Being involved in an EC-supported project is clearly a positive
influence; it prepares the technical ground for further R&D
and for the exploitation of the results. The effort put into exploiting
the results of the project by the company itself is also crucial,
since it refers implicitly to the cost-effectiveness of the exploitation
The main negative influences appear to be lack
of support from within the company; and the external market and
- In-house support: Any new project, especially one
that involves new technology or the introduction of new products
and processes, will only succeed if senior management is fully
committed to it. Companies have to ensure that Brite-Euram projects,
like any other new ventures, are locked firmly into the wider
- External environment: Obviously, less can be done
about what is happening in the outside market and what new technological
developments appear during or immediately after the project.
What is vital, however, is that they are carefully monitored
during the project, and in the post-R&D phase.
Did Brite-Euram succeed as planned?
It is clearly important to see how the actual impacts matched
the forecasts made by the participants at the end of each project.
However, the comparison is not straightforward. One reservation
when comparing the forecasts made at project-end with the eventual
outcome of the impact studies is that the evaluation carried out
at the end of the project looked at the project as a whole, and
not at each partner individually. Yet, the final assessment of
the impacts looks at the partners, since it is (mostly) as individual
companies that they will be exploiting the project results.(This
also implies that the study does not include any impacts outside
the project partners.)
There were 12 indicators selected for the comparison, grouped
into four categories:
These included the level of technical risk remaining at the
end of the project, and the extent to which the project contributed
to standard setting.
These covered whether any permanent partnerships were established,
and what impact the project had on SME partners.
3. Exploitation of the project outcome
Here, the report examined the promotion of research, the level
of production risks, the number of applications, and the support
set-up for effective exploitation.
4. The market
These include the economic gains, the time to market, exploitation
costs, and commercial risks.
Not all these indicators were relevant to all participants. The
'production risks' category and the four indicators related to
the market were applied to large companies, SMEs and contract
research organisations only. And the SMEs have one indicator specific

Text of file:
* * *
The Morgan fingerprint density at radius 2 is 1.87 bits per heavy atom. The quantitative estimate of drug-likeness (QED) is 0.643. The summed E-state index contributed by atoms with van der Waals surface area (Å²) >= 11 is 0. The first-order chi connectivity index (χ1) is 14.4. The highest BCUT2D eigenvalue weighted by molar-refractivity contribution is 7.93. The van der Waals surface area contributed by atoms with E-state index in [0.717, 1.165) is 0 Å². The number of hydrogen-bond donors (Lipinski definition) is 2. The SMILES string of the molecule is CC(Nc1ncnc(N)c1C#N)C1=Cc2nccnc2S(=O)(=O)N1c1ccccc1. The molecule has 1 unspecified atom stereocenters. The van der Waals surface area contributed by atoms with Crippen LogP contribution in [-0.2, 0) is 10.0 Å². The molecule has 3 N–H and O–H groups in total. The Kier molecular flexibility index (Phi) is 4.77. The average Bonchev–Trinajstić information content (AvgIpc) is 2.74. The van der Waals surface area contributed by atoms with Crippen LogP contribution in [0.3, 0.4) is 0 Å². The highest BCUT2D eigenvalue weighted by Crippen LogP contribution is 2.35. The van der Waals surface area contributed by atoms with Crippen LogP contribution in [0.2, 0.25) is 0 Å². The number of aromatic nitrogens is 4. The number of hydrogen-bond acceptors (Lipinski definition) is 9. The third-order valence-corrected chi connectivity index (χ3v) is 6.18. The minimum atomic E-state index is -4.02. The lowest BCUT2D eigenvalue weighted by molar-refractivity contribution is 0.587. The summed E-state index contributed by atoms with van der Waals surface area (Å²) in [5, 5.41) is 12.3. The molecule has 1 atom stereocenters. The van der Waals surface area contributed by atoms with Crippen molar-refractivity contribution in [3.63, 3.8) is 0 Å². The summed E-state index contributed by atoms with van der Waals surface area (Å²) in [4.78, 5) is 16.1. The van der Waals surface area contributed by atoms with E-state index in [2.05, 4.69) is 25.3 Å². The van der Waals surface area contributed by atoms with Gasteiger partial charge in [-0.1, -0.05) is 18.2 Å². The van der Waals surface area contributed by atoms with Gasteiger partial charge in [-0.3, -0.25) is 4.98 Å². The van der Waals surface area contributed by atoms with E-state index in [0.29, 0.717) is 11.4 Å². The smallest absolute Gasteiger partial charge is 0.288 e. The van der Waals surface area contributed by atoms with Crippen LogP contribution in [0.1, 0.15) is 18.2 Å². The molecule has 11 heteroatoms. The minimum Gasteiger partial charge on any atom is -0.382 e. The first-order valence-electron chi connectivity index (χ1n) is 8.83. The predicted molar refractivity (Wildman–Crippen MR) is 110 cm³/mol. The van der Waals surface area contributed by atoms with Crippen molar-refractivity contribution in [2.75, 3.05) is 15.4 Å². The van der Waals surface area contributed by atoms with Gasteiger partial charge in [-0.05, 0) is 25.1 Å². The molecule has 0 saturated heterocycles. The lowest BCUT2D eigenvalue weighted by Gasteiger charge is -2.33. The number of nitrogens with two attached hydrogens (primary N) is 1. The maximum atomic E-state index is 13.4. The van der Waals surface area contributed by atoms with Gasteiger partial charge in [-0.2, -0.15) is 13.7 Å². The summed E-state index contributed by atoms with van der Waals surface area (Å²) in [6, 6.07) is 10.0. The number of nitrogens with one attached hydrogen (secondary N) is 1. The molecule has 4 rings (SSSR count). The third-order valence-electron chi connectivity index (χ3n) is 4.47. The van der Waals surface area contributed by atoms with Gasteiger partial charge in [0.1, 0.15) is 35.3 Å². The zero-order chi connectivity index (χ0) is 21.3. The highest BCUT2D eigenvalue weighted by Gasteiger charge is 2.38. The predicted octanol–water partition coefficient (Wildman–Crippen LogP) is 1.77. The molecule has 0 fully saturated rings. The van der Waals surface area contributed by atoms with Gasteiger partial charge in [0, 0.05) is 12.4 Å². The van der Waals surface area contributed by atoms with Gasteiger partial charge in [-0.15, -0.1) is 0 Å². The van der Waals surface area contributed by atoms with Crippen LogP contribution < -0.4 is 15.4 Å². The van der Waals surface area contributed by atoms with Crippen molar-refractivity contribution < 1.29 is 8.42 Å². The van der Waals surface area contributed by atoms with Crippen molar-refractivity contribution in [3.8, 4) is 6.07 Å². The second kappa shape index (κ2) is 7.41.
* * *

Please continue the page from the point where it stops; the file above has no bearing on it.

to them (Impact on SMEs).
Figure: Indicators of Brite-Euram success
(studies 1 and 2)
The height of the bar in Figure 10 indicates where the preliminary
forecast was confirmed or surpassed by impact studies 1 and 2.
It can be seen that an average of 78% of these forecasts were
correct or were under-estimates. Even in those areas where external
factors came in to play and some wider variation might have been
expected - such as economic gains, time to market, exploitation
costs, and commercial risks - this figure was as high as 67%.
Building on success
Compared with conducting R&D using own or other external
funds, the benchmarking exercise carried out in study 3 showed
that participating in a Brite-Euram project offers added value
mainly through the broader scope of the project, the higher level
of risk addressed in the research, and the better profitability
and economic impact of the project outcomes.
Compared with other national or international schemes, Brite-Euram
projects are highly satisfactory and the excellence of Brite-Euram
should be maintained for the funding, the European dimension,
the added value of collaboration and the payment conditions. Aspects
which were less appreciated than in other schemes were the selection
procedure and the time to contract, the reporting requirements
and the support for exploitation.
The service could be improved by:
- Setting up a two-stage procedure for proposals to reduce the
cost and time required to make a good proposal. This could be
optional or reserved for SMEs and inexperienced partners - and
would also take account of the burden generated for the programme
- Reducing the lead time between submission of a proposal and
contract by increasing the efficiency of the process after the
technical evaluation stage; and
- Rationalising reporting by reducing the number and complexity
of intermediate reports.
Better support has already been put in place for exploitation
(patents, prototypes) for specific groups of partners such as
SMEs and research organisations, and for streamlining contract